3 pieces of good news?
1- we are in the process of buying an office for which we are excited about and also anxious if the pandemic situation prolongs.
2- Government COVID relief packages helped quite a few people, not everyone but we were pleased to guide many with furlough schemes or bounce back loans etc.
3- we were also able to act as ‘Gateway’ for clients to apply for over 30 placements for young individuals under governments Kickstarter Scheme
Any positive stories?
One start-up client that was building an app for over 6 months was able to launch it successfully.
Within our own business we initiated regular weekly zoom knowledge sharing sessions firstly because we are in knowledge business but it also proved to be a good tool to stay connected and keeping a good morale during this difficult period. We also adopted an app Wurkr that has virtual rooms where you can be present when working and simply go and meet or virtually co-work with colleagues.
Personally, I did some podcast interviews, some additional online training courses and certifications.
Share your wisdom – 7 tips from Riz
Riz has a very specific insight within the small business world, especially as he has such strong relationships with them and is so hands on with their accounting needs. I asked Riz what he thinks businesses should prioritise in order to survive, based on what he’s seen so far – and he’s generously given us 7 tips:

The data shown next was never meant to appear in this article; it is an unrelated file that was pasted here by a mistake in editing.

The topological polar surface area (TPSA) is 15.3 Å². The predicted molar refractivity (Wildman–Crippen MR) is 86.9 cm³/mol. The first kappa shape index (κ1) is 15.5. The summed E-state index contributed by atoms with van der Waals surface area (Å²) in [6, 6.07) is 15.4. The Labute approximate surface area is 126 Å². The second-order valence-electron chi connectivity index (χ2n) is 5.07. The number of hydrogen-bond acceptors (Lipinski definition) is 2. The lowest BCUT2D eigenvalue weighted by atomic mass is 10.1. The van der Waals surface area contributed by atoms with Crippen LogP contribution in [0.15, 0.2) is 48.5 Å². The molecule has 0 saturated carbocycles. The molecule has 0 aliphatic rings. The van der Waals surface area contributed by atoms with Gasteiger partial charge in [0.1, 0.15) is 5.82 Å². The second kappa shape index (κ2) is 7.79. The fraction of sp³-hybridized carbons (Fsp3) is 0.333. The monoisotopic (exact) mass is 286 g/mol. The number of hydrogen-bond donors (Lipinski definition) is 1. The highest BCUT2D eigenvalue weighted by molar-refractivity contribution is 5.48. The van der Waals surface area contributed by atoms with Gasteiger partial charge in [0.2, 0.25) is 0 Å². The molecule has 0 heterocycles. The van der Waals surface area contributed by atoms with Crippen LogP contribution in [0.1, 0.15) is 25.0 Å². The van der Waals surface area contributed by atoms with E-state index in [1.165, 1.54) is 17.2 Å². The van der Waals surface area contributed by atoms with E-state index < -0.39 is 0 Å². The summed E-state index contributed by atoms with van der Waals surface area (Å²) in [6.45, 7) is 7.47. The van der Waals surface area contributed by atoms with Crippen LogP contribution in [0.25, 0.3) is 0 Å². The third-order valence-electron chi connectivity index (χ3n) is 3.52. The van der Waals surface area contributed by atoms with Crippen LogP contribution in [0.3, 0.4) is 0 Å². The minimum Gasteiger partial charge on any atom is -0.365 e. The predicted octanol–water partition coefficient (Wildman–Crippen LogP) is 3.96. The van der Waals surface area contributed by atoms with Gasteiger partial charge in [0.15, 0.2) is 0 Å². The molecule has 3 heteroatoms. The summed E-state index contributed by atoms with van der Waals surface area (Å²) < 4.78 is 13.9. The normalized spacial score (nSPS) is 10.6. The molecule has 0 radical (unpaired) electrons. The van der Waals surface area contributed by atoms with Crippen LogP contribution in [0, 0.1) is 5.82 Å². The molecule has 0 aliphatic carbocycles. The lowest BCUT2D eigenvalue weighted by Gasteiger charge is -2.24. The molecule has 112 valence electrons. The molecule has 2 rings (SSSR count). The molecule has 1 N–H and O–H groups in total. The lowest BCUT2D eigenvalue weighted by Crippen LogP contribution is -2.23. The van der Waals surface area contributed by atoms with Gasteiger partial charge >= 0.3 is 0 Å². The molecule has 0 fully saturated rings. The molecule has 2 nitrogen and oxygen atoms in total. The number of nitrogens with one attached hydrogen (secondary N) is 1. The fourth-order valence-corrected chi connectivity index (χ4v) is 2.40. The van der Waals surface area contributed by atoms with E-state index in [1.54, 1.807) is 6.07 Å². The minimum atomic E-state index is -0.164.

- Diversify: The going wisdom pre-covid was to always specialise but now I would recommend diversifying. If your business can diversify into other areas by region or industry definitely try it. Otherwise, personally take some interest in other industries.
- Learn: The quiet times this year were the best opportunities to do training courses and it’s never too late to learn new things and develop new skills especially in times when you have to be innovative to survive
- Government Grants: Apart from furlough or self-employed grants etc, I think the Kickstarter scheme where the government pays for hiring young people and their salaries is a big opportunity that many businesses should consider.
- Go Online: Exploring new online based sales whether providing online courses or other services Or as mentioned in the examples before, utilising Deliveroo or Ubereats platforms for a ‘cloud kitchen’ since take away industry was unaffected during Covid lockdowns.
- International: Selling online and if possible, to other countries. Someone once said that in future East will be the new West.
- Partnerships: Buying or partnering with other businesses – don’t be afraid to venture into new businesses especially if your own industry has been affected, then you don’t have much left to lose anyway.
- Have an Accountant: Always have an accountant when going into business and build good relationship with them. They have insight into businesses and regulations. They’ll protect you, coach you out of troubles and give strength to your business.
We’d like to thank Riz for sharing this with us, it’s helpful for other owners of small businesses that we are not alone (if we’re struggling) and there are ways to thrive in challenging times – hopefully this has helped you in some way too!